My 4 step solution to organizing paperwork: Find, Initial go-thru, Sort, Home (FISH)

Now that we’ve done step 1 (Find), step 2 (Initial go-thru), and step 3 (Sort), you have five piles of keep, the next step is to go through each of those piles and find a permanent home for them. If you can do several of them in a night, great. Just make sure you take a break after each one. If you’re short on time and can do one a night, no big deal. This should work within your time constraints. Again, you may run into more shredding and recycling, which is great! Remember our key question throughout this paper organizing process: “What do I need to keep?

Your active pile will be the most fluid with stuff going in and out frequently. Try to keep a small basket in a set location, such as on your desk or in the corner of your kitchen. Schedule a time each day/week/every other week to go through the papers and toss/shred/ file anything that you need to keep. Personally, I keep a small paper holder in my kitchen and go through it every couple of days. That may be too often for you.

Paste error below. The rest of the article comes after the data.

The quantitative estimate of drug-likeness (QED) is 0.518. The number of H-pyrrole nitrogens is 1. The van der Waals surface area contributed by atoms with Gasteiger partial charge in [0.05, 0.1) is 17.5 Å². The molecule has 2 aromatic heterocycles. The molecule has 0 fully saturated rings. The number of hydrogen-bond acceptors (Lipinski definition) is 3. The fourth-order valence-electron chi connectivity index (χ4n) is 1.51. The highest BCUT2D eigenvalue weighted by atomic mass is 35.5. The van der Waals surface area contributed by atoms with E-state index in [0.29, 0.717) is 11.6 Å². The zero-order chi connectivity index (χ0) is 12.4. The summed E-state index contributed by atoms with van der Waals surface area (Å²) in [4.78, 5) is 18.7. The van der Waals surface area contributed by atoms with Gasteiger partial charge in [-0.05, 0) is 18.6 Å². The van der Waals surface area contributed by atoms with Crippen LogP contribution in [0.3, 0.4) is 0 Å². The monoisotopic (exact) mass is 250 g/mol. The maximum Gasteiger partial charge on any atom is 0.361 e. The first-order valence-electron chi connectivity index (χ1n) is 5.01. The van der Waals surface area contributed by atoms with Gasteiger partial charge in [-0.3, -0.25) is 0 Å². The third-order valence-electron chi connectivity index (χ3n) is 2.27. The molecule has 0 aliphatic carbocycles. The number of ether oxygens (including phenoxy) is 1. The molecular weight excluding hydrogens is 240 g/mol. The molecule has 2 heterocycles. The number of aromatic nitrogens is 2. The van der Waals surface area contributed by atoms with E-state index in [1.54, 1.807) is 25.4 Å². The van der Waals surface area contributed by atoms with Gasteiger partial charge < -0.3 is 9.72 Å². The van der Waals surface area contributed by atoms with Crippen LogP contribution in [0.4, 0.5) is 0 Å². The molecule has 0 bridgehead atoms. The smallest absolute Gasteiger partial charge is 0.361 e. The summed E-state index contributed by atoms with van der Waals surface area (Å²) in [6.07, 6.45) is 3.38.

You can use an expanding file for the current folder. I’ve also used these in a filing cabinet with a “Current” label. Again, this one will have some in and out documents. Take a look at the documents you have in there and that may lead you to the right place to store them.

Long term storage can be kept in a filing cabinet with labeled hanging file folders so you can easily file anything away. You may prefer to scan these items and keep them saved electronically. If that works for you, awesome! As I’ve said before, I’m a paper girl so I don’t keep too much saved electronically, but that’s just personal preference.

For the sentimental stuff, we like to keep bins in our storage area (basement for us, but it could be your attic, garage, under bed). If you are short on space, you may want to go through them yearly and clean out anything that is outdated or that you no longer think you’ll need. Each person gets a set amount of space: one bin for each person. Again, electronic storage is a great option for this. I keep all of my kid’s art stuff saved in a folder on Google Drive, then I don’t feel bad when it doesn’t make it into her scrapbook or to a grandparent.